That great orator of our time, Lil Wayne, famously said that “real Gs move in silence like lasagne”. You’d be forgiven for thinking he was talking about the new stand-up comedian Dillan Oliphant, who is so quiet, you would never think he kills on stage, writes Helen Herimbi.

Dillan Oliphant is an unassuming individual. He is quiet almost to a fault, as such a man of few words, so it is easy to wonder why this 22-year-old stand-up comedian has managed to hold the ears of his peers and the hearts of comedy lovers. Until you see him perform on stage. Or share a taxi ride with him during which he tells you he should have known that Rosebank college wouldn’t work for him.

“It’s not even in Rosebank,” he exclaims with a toothy grin.

Thanks to being a man of few words – he’s hailed as a one-liner king-in-the-making – and delivering comedy in a deadpan yet hilarious style, Oliphant was named the Best Newcomer at this year’s Comic’s Choice Awards. These awards, which are the brainchild of comedian John Vlismas and comedy organiser Taffia Keight of Whacked, are unique in that other comedians nominate and vote for comedians in each category.

“Let’s be honest,” Oliphant tells me when I sit down with him, “it’s not as if newcomers have any fans so it’s good that these awards aren’t voted for by fans. Being chosen as the Newcomer of the Year makes me feel like I belong. Just a nomination should make comedians feel like they are in the industry for a reason and all I’m trying to do is get my own space in this industry.”

Oliphant will claim his space alongside the likes of Tats Nkonzo, Donovan Goliath and Monique Nortje in this weekend’s Comic’s Choice Winner’s Lap in Gold Reef City, Joburg. The event is also billed as a showcase of the future of South African comedy.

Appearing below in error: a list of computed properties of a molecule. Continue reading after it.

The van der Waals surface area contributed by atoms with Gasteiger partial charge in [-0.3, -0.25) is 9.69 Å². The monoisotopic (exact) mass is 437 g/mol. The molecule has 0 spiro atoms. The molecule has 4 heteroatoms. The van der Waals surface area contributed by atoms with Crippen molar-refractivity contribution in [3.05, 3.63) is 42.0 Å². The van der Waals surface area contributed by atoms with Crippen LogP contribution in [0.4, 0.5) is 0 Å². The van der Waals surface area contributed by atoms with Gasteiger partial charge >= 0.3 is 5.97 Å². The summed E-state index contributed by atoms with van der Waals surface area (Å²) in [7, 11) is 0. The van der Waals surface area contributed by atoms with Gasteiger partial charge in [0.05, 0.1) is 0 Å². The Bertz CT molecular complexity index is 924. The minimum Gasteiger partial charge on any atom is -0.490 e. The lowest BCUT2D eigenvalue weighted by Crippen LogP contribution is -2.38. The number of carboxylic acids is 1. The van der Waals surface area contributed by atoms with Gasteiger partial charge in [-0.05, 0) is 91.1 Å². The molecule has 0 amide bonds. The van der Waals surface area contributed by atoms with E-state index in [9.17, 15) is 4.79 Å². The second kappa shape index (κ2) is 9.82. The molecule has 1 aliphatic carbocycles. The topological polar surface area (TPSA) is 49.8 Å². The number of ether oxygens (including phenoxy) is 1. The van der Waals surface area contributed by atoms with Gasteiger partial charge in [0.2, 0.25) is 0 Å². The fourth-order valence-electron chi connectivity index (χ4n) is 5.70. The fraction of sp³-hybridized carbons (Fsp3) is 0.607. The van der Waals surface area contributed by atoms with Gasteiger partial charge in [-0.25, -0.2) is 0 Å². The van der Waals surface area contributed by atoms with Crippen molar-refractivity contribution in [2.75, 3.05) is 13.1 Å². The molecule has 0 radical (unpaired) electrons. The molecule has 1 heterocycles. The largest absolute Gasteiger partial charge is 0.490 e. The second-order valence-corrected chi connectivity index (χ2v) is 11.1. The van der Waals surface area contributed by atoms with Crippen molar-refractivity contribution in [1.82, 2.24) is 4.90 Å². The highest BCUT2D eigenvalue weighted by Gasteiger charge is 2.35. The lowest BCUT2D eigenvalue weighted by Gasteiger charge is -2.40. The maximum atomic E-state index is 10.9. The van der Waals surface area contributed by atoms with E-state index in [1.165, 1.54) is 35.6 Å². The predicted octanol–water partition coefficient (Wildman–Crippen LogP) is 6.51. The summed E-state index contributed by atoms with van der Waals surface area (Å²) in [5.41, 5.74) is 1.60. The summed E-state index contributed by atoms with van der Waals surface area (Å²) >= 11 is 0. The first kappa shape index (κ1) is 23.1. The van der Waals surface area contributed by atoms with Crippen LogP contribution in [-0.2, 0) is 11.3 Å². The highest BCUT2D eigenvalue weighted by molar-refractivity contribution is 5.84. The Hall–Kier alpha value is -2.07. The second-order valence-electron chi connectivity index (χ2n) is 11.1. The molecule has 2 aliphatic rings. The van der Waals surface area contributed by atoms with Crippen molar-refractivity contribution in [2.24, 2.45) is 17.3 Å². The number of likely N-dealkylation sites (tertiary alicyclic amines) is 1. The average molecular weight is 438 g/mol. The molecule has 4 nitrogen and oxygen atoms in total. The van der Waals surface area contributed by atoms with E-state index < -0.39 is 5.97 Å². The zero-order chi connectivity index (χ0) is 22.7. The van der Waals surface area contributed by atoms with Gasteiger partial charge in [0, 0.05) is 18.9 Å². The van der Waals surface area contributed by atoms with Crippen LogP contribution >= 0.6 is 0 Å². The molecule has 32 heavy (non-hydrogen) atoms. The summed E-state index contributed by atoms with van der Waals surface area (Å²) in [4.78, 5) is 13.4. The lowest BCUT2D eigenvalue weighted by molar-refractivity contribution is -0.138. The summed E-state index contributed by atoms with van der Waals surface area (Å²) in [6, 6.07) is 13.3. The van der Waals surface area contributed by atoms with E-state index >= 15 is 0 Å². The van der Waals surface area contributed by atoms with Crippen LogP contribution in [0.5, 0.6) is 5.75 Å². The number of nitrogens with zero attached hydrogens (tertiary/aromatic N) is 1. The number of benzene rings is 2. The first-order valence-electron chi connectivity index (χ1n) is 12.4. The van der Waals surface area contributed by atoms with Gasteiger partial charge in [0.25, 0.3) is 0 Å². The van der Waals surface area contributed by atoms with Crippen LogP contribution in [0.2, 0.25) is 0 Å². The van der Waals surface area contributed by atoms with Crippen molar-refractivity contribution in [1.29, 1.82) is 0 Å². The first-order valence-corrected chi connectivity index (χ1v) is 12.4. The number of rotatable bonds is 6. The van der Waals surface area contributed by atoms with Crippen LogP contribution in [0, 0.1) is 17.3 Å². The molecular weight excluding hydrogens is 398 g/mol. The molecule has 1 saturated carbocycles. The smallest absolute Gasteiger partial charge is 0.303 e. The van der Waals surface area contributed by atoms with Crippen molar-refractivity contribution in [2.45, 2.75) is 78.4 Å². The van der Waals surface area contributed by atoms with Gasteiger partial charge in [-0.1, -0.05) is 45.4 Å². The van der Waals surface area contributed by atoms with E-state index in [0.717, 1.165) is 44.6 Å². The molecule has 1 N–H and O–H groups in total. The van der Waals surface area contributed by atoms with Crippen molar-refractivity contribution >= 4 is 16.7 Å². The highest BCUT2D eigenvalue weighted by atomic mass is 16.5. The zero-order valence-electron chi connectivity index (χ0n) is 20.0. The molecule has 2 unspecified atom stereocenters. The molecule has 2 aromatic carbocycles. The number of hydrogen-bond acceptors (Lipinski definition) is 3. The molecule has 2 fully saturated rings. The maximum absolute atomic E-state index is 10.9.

Comedy wasn’t always Oliphant’s plan for his future. “I wanted to be a lawyer so I could protect people in Eldorado Park – which is where I live – because there’s lots of crime there. But I hated maths and didn’t enjoy school,” so passing the bar became a distant dream.

His love for writing led him to attempt studying journalism, but comedy didn’t enter his mind until this preacher’s son took a trip to Belgium with his church were they were to perform plays and entertain the disadvantaged.

“I know, I know, South Africans are more poor and need help more,” he quips as an aside. But that trip, watching Chris Rock and then Trevor Noah’s debut one-man show Daywalker, convinced Oliphant that comedy was his calling.

“My dad cried when I told him I wanted to be a comedian,” he says. “His view was always for me to study, but he encouraged me to do it [comedy] after he asked me if I was going to swear. He told me I don’t need to swear to be funny.”

This is why a clean set is what you’ll get from shy Oliphant, though he swears it’s because he finds even dark humour funny that he can’t call himself a Christian comedian (a subgenre that’s growing in the country).